Black Lives Matter in Australia


The 2017 Sydney Peace Prize was awarded to Black Lives Matter on 2 November 2017 at the Sydney Town Hall in Australia. Receiving the prize on behalf of this organisation, described as championing a ‘movement for freedom, justice and dignity for all Black lives’, were the U.S. co-founder, Patrisse Cullors, and her Canadian counterpart, Rodney Diverlus.

Patrisse Cullors and Rodney Diverlus. Photo: ABC News/Jack Fisher.

‘Black Lives Matter is in Australia to accept the Sydney Peace Prize, and meet with black Australians. During our trip, the thing that stands out to us most is that Indigenous Australians are facing some of the most horrendous living conditions in the world, sadly similar conditions to those in the US and Canada. Black Lives Matter is pertinent here in Australia and as we are having conversations with people, we are realising that.

We have heard about the high incarceration rate of Indigenous people and Torres Strait Islanders. We have heard about the impact that colonialism has had on the family unit and how this has contributed to family violence. We’ve heard about the deaths in custody, and the families who have lost their children held in custody. Many of these family members are calling these murders, because when they are finally able to see their children, they are bruised and battered, with broken bones.’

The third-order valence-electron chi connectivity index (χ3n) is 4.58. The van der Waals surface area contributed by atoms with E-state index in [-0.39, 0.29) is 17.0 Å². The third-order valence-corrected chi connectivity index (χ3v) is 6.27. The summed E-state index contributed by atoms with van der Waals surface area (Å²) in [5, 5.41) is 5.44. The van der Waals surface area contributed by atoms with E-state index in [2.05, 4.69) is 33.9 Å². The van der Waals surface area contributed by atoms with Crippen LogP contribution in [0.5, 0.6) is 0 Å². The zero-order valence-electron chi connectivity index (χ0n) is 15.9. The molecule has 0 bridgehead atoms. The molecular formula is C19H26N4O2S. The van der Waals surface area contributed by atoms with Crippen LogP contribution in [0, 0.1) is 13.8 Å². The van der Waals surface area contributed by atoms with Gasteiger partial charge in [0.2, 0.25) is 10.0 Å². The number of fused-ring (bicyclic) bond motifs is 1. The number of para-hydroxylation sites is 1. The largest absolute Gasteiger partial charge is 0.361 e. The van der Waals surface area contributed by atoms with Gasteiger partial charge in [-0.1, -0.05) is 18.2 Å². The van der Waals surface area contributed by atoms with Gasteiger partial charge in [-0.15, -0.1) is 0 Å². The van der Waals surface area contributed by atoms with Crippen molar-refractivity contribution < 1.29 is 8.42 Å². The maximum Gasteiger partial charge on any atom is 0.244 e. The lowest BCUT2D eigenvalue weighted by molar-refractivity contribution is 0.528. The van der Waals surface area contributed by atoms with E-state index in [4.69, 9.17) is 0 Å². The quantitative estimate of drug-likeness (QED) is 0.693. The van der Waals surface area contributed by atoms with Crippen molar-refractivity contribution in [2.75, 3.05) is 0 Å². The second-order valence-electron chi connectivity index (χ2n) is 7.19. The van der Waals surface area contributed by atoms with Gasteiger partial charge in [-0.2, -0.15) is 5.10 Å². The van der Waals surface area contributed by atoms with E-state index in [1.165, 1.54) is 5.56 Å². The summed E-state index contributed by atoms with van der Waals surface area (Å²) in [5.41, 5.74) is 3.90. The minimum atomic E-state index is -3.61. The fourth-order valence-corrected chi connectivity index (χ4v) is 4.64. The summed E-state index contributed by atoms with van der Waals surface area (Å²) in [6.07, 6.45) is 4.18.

‘When we started Black Lives Matter, we understood that this movement wasn’t just for the United States but one that would centre black communities around the globe. We don’t see this as a civil rights movement, we don’t see this as relegated to the United States but as a human rights movement which allows us to have a broader conversation about anti-black racism across the globe.

So we have travelled to the UK, through the Americas, to Palestine and now to Australia. Throughout our travels we have seen that black people and Indigenous people are suffering, and, despite that suffering, local governments aren’t standing up for us. Wherever black people are, there is racism and the impacts of racism. Yet wherever black people are, there is resistance. We are still resisting and we are still calling for new ways of relating to us, we’re still calling for care and for dignity.’

Patrisse Cullors and Rodney Diverlus

Black Lives Matter in Australia: Wherever Black People are, There is Racism—and Resistance

Also see: Abbie O’Brien

Black Lives Matter founders meet Australia’s Indigenous community

Listen to an audio interview here

and here


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Aboriginal and Torres Strait Islander viewers are respectfully advised that this website contains images of and references to deceased persons.

All viewers are respectfully advised that the site contains images of and references to the deaths in custody of Indigenous peoples, Black people and refugees that may cause distress.